Germany to tighten legislation on anti-Semitic crimes

German Justice Minister says she's ashamed Jews no longer feel safe, announces new legislation against anti-Semitism.

Ben Ariel,

Police officers at site of shooting in Halle, Germany
Police officers at site of shooting in Halle, Germany
Reuters

Germany is planning to tighten legislation on anti-Semitic crimes, the country’s Justice Minister said on Thursday following a deadly attack aimed at a synagogue in Halle last month.

Justice Minister Christine Lambrecht told parliament that anti-Semitism would be made an aggravating factor for hate crimes in the criminal code, according to AFP.

The current law mentions discrimination against particular groups as an aggravating factor but does not refer to anti-Semitism specifically.

"I am ashamed that Jews in Germany no longer feel safe and that so many are even thinking of leaving the country," Lambrecht was quoted as having told parliament, adding, "We have to send a clear signal against anti-Semitism."

In the Halle attack, a right-wing extremist who had posted a racist, misogynistic and anti-Semitic manifesto online tried and failed to storm a synagogue during Yom Kippur prayers.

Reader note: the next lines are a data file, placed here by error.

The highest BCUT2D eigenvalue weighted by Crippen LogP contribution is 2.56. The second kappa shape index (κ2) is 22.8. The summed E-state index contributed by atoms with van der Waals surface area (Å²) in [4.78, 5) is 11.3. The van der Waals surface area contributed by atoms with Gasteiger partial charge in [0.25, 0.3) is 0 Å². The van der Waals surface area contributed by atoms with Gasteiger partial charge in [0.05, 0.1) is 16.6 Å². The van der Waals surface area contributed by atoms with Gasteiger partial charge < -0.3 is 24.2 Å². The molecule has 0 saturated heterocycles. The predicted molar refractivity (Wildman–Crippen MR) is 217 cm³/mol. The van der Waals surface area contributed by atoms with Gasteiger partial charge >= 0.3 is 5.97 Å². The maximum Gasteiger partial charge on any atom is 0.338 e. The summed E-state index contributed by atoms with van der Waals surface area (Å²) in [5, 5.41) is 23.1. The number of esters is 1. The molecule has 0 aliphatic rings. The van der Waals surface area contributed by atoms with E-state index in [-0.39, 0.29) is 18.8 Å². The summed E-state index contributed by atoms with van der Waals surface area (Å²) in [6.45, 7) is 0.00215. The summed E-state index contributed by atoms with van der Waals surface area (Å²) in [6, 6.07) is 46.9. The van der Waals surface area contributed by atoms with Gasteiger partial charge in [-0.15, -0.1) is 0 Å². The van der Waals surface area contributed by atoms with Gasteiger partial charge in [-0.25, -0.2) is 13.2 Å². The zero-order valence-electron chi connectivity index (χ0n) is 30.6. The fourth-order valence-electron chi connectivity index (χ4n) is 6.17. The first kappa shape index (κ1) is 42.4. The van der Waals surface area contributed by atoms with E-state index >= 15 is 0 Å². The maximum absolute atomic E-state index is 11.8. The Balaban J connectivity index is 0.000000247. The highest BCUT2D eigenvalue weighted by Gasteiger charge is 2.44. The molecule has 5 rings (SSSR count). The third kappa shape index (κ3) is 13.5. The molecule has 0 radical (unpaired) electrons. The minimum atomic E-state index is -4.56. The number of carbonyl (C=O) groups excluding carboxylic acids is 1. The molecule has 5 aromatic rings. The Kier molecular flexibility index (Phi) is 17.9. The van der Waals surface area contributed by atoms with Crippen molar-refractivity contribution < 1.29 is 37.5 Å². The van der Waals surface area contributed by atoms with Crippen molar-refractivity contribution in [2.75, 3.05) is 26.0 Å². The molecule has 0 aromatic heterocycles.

When he was unable to blast open the locked door, he shot and killed two non-Jewish Germans -- one on the street outside and another at a Turkish snack shop.

Police eventually captured the 27-year-old shooter, Stephan Balliet, after a gun battle that left him wounded.

Balliet admitted to the shooting rampage and confessed that it was motivated by anti-Semitism and right-wing extremism.

Josef Schuster, head of the Central Council of Jews in Germany, said on Thursday the proposed legislation change was "an important step towards a consistent punishment of anti-Semitic crimes".

The change is part of a package of government measures announced since the Halle attack, including obliging social media networks to report online death threats and incitement of racial hatred to police.

Anti-Semitic crimes rose by 20 percent in Germany last year, according to interior ministry data which blamed nine out of 10 cases on the extreme right.

A report released last summer found that Germany had seen an increased number of attacks on Jews during the first half of 2018.

Anti-Semitism is not only an issue in Germany. A global survey on anti-Semitism commissioned by the Anti-Defamation League (ADL) and released last week found that about one in four Europeans harbor pernicious and pervasive attitudes toward Jews.




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